It is said that there are two topics one should always avoid in polite or social conversation: politics and religion. It is well known that these two subjects are frequently divisive and polarizing, often leading to heated arguments and even physical violence. Jonathan Haidt is a professor of psychology at the University of Virginia and a visiting professor of business ethics at New York University’s Stern School of Business. His newest book The Righteous Mind sets out to explain why these subjects have the potential to be so inflammatory. To do this Haidt, a social psychologist, first lays out a two part theory that seeks to explain the structure and origins of humanity’s varying moral systems. He then ends his erudite and illuminating work by explaining why politics and religion divide us. He proposes that our moral systems are at the root of our political and religious beliefs. Thus misunderstanding and xenophobia are inevitable characteristics of our collective mortal coil.
The Righteous Mind has an overarching thesis comprised of three sections each coupled to a central metaphor. He begins with the claim that “intuitions come first, strategic reasoning second”. Tied to this premise is a metaphor of an elephant and a rider. Haidt proposes that our gut instincts and feelings are the elephant and our faculties of reason the rider. In this scenario Haidt proposes a Humean model of moral reasoning in which the rider is in service of the elephant; the foundation of his theory of moral systems. Secondly it is proposed that “there’s more to morality than harm and fairness”. The central metaphor in this section is that “the righteous mind is like a tongue with six taste receptors.” Here he puts the meat on the bones of his framework laying out a six foundation basis for human morality: harm/care, fairness/cheating, loyalty/betrayal, authority/subversion, sanctity/degradation and liberty/oppression. Finally he claims that “morality binds and blinds us” and ties this proposition to the central metaphor that “we are 90 percent chimp and 10 percent bee.” This is my favorite section of the book because it is here where he makes good on his promise to explain why politics and religion are so divisive.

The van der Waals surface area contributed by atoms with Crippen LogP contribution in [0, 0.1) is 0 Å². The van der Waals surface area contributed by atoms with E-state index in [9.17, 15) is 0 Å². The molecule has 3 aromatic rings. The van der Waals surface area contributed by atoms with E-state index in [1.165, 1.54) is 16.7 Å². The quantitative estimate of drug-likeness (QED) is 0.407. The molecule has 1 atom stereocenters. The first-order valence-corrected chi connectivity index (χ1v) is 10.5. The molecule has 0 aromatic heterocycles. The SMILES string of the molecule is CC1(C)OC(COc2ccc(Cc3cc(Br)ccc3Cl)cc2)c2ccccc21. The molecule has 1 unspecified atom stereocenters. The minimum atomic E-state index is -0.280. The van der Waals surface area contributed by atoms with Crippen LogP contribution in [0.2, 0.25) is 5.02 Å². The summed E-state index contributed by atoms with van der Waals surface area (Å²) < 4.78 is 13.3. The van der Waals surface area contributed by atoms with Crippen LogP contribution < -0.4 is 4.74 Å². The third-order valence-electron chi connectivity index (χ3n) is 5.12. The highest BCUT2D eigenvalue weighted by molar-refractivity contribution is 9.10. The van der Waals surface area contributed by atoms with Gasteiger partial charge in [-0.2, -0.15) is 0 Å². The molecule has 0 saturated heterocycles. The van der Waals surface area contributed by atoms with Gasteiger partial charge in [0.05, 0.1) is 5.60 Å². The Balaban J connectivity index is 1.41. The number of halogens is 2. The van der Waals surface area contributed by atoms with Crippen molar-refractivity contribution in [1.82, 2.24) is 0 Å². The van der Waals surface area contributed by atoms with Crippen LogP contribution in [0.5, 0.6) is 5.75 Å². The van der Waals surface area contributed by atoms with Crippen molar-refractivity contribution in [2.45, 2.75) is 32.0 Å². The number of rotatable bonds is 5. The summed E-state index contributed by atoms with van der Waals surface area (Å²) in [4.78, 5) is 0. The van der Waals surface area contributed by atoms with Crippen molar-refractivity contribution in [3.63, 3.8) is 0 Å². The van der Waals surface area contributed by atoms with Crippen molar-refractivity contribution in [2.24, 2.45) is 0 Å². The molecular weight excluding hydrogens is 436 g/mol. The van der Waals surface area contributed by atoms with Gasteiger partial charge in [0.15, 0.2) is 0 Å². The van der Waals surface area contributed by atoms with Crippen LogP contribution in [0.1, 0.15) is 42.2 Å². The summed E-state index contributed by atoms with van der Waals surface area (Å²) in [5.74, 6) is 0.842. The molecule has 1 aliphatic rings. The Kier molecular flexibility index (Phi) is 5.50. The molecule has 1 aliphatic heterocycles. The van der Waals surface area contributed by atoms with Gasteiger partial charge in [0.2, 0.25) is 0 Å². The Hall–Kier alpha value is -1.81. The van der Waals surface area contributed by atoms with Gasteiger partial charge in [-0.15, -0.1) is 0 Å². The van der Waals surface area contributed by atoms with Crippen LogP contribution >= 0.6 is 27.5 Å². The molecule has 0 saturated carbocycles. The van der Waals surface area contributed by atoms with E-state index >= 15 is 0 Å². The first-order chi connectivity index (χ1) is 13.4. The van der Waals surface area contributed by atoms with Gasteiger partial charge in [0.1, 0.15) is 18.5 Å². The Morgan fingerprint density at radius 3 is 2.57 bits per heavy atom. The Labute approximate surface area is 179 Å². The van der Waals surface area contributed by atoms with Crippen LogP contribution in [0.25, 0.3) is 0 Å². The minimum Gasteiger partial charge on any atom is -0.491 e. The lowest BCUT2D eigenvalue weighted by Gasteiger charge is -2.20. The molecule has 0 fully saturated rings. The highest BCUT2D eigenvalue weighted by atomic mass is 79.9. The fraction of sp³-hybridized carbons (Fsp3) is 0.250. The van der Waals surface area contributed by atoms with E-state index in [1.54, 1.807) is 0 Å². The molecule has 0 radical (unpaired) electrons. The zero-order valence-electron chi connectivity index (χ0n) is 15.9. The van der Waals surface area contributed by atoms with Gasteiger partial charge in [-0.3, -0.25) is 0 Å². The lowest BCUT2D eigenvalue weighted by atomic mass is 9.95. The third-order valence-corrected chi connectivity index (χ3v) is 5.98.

Haidt chose to subtitle his book Why Good People Are Divided by Politics and Religion and the subtitle tells a lot about the viewpoint he writes from. This book aims not to win political arguments or convert religious people. He instead wants to provide a palliative to demonization and demagoguery. Giving readers a framework with which to understand the worldview of persons of differing moral and political persuasions, Haidt encourages us to use his work and website (http://www.yourmorals.org) to engage others meaningfully. I think he is largely successful to this end. His work has the potential to be very enlightening for a liberal like myself struggling to understand the conservative mindset and vice versa. Haidt identifies himself as a liberal atheist but this does not cloud his thinking. He puts forth a very convincing argument for his proposition that conservatives have a better understanding of human nature than do liberals. This may have some liberals balking but his scholarly credentials are quite evident and considerable whilst he describes his move to the right over the course of his research.
The Righteous Mind is thought provoking and wide-ranging. The writing and thinking on display here show the outcome of years of serious study and consideration of the nature of morality and humanity itself. Haidt’s work is timely given the political climate prevailing in our country while we face some of the biggest challenges in several generations. This book truly should be read by everyone. Of course he can’t help those who have no desire to understand their political counterparts.
The Righteous Mind: Why Good People Are Divided by Politics and Religion
Published by Pantheon Books, New York